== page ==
In the News

The following are some interesting articles about bees from various news outlets.  It’s important to understand how bees are faring in today’s world, with all of the chemical they are exposed to.

Honey in the Pyramids

honeybee

It might be hard to bee-lieve but the 3,000-year-old sweet treat is still edible

While excavating Egypt’s famous pyramids, archaeologists have found pots of honey in an ancient tomb.  The honey, dating back approximately 3,000 years, is the world’s oldest sample – and still perfectly edible.

The secret behind honey’s eternal shelf life is a range of factors. Hydrogen peroxide, acidity and lack of water work together to make this sticky substance last forever.  The ancient Egyptians used honey for a multitude of purposes including as a sweetener, a gift for the gods and an ingredient in embalming fluid.
Click here to continue

South Carolina just obliterated millions of bees by accident

Reports out of South Carolina have indicated that when officials approved the spraying of local farmlands with insecticide to prevent the spread of Zika-carrying mosquitos, it accidentally wiped out millions of bees too.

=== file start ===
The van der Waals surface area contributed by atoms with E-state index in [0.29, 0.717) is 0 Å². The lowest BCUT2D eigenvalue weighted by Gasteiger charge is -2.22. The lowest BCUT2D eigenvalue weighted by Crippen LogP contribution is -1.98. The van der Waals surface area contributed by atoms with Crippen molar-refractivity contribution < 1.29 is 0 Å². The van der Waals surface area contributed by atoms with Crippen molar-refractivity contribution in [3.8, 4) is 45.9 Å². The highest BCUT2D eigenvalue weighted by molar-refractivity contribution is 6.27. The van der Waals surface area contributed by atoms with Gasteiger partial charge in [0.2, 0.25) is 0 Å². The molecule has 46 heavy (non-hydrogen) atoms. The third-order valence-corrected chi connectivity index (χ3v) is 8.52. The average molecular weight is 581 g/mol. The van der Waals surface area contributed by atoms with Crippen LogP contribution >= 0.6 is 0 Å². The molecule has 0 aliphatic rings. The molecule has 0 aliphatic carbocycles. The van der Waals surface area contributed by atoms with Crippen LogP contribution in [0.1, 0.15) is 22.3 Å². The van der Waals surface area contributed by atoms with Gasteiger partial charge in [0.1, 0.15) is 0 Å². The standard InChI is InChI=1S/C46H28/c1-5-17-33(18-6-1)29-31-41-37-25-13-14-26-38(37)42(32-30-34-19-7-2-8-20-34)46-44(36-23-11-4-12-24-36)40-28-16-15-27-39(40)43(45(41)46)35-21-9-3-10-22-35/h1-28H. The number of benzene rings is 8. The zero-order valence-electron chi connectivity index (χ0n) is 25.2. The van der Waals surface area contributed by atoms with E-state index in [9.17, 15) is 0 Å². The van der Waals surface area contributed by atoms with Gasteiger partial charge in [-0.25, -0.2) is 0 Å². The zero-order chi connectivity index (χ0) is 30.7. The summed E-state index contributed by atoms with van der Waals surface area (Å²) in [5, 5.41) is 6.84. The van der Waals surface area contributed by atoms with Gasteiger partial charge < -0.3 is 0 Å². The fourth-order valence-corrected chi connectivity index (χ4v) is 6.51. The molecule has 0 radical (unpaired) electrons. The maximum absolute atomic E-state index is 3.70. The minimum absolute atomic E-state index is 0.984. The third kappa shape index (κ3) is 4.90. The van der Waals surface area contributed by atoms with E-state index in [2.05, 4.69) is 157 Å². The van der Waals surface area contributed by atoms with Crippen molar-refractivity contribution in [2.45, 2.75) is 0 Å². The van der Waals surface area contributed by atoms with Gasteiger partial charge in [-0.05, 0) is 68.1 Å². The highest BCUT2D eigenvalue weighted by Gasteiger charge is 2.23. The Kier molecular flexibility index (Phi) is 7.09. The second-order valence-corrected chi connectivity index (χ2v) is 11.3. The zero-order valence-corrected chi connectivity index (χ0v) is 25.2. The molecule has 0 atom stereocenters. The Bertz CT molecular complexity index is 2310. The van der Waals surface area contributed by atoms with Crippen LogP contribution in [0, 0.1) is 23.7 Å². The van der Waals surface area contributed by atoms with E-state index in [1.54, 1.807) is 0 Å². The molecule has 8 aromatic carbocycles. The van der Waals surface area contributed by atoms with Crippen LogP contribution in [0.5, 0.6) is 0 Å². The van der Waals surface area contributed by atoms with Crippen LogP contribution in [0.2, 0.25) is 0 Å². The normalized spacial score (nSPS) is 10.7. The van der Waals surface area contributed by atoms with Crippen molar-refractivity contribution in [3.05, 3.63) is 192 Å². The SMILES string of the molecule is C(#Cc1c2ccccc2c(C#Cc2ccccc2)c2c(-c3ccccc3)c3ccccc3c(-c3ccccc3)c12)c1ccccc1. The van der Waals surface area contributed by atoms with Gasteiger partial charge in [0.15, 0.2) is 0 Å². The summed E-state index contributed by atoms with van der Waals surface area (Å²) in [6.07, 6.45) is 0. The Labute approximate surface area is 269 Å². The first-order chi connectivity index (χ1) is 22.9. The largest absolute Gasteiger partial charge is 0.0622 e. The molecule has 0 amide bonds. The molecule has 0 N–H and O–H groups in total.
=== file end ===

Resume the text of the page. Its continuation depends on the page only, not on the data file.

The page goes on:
The insecticide in question, called Naled, is known to be “highly toxic” to bees, and these vital pollinators appear to be the latest collateral damage in the fight against Zika.

In response to the ensuing outcry from local farmers after last Sunday’s bout of aerial spraying in Dorchester County, the local administrator’s office announced that the state health department had reported four travel-related cases of Zika virus in the Summerville area of Dorchester County on Friday 26 August.

While the health department reported that no one has been infected from a local mosquito bite to date, Dorchester County officials justified the accidental bee cull on the grounds that the mosquito population remained a threat.

“Dorchester County is concerned about the safety of its citizens,” a statement from the County Administrator’s Office reads. “This includes protecting citizens from insect bites from pests such as mosquitoes that carry viruses including West Nile and Zika.”
Click here to continue

Bringing God's natural goodness from our hives to your home.

E-mail or call us for more information.

(336) 242-8658